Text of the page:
The newspaper was laying on the kitchen island so when I picked it, I flipped it over and glanced over the list of obituaries. I saw a last name I recognized and wondered if he might be kin to a man I once knew of. I hadn’t heard the name in years. It is a surname known primarily in the Appalachians.
He was, according to the obituary, the man’s brother. A man who had died years ago. A man who is remembered by me primarily for how dirt poor was he and his family.
I was a child. No more than six or seven. But whenever Mama or Daddy spoke of this family from the backwoods of the mountains, it was in terms of how poor they were or how rough and mean their boys were. One or another was always in trouble. Moonshining. Fighting. Stealing. Cussing. Drinking.
No one could get any of ‘em in church. They had no use for the church house or any of its people and was downright mean about it. But you know how church people are — some will pray endlessly while others will say, “What’s the use tryin’?”
Daddy was firm in his faith. Black and white about what the King James Bible said and willing always to stand up for what he believed to be true. But with people like these, he was gentle in his leading. Never overbearing. He grew up amongst them and he knew they did not take kindly to righteousness of any kind or any man who tried to bring it to them with force. Still, every few months on a Sunday afternoon, back in the times when preachers spent those afternoons visiting the elderly, the sick and the lost, we would stop by their little tarpapered shack. It smelled musky, dusty, and old.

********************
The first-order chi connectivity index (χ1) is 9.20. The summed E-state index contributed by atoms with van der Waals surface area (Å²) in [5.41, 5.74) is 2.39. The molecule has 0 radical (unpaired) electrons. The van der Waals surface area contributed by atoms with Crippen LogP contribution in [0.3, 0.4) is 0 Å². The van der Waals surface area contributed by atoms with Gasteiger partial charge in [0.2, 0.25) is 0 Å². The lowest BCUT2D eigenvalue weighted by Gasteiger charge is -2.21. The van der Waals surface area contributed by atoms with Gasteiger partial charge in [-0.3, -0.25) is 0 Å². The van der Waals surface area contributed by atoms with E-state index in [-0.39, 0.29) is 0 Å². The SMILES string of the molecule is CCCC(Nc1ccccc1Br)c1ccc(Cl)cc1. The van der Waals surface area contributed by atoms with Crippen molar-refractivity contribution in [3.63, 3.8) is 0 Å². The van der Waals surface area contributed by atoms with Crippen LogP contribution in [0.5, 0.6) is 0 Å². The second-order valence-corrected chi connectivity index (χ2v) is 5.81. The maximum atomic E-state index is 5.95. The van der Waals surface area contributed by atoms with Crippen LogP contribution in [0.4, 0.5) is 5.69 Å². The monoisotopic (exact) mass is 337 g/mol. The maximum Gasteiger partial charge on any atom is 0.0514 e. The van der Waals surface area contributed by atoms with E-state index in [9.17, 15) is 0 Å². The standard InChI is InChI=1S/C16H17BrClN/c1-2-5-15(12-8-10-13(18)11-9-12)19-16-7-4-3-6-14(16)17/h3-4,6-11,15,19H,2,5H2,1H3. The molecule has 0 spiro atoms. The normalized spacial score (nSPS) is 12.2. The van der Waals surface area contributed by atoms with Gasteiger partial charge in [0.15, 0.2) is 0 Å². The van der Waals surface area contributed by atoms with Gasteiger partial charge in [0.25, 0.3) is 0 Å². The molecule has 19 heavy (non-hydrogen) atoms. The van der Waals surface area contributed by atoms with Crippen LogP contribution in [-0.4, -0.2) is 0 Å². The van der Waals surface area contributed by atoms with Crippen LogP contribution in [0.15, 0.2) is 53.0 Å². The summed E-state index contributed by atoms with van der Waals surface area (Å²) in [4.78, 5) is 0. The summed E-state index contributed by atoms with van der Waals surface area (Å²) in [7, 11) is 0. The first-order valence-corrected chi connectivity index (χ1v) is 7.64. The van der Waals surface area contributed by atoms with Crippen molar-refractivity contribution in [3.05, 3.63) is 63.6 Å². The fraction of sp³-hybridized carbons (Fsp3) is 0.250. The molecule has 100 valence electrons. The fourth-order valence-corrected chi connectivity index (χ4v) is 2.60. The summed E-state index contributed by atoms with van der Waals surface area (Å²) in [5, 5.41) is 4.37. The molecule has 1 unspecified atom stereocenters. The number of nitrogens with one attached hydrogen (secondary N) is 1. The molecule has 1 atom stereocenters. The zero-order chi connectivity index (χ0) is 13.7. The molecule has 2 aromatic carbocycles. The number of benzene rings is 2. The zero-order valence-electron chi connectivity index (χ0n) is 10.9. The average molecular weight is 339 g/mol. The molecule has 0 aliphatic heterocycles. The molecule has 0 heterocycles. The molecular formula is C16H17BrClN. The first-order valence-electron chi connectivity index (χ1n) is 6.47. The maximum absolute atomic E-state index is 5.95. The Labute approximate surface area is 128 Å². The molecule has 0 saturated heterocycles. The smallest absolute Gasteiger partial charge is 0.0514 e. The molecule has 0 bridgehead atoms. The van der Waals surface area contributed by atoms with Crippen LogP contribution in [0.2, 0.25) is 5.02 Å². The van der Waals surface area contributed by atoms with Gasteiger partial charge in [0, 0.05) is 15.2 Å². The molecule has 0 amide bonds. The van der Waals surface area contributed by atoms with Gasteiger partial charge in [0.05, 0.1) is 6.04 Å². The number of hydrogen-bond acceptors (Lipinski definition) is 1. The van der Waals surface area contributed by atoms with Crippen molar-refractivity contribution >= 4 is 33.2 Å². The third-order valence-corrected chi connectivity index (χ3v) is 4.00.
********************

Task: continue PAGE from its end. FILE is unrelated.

The husband and wife were stand-offish but willing to have the preacher, his wife, and child come in. Daddy never refused a cup of coffee even in the dirtiest of shacks because he knew the hot water cleansed the cups. So, they sipped on coffee and just talked among themselves in general about nothing in particular. Daddy never mentioned their refusal to believe in a higher power or bow to it. He did not offer scripture or ask to pray. He simply offered friendship then would shake the man’s hand firmly, look him squarely in the eye and say, “If there’s ever anything that me or the church can do for you, don’t hesitate to call.”
Once, before we left, I saw Daddy slip money from his pants pocket and leave it on the kitchen table. I was the only one who saw it.
One night, very late, the man called. “Ralph, my youngest boy’s been kilt. The sheriff just come and brung us the news.”
“I’ll get dressed and I’ll be right on,” Daddy replied.
Driving drunk and crazy, the boy had missed a mountain curve and was killed instantly. It was December and what I will always remember is that the house was so tiny that they had to take down the cedar they had dragged in from the woods to put up as a Christmas tree. They set it out on the raggedy porch so they could make room to bring the casket home.
I shall never forget that mother’s cries. How she laid over the open casket and wailed in anguish. I laid my head in mama’s lap and watched quietly.
The church allowed the boy to be buried in their cemetery beneath the rock hard red clay. It was a graveside funeral only. The man and his family would not enter church either in life or death.
The obituary I read the other day was of this boy’s uncle. It said he was “of the Baptist faith” meaning he was not a member of a church.
I guess nothing has changed.
Ronda Rich is the best-selling author of What Southern Women Know. Visit www.rondarich.com to sign up for her free weekly newsletter.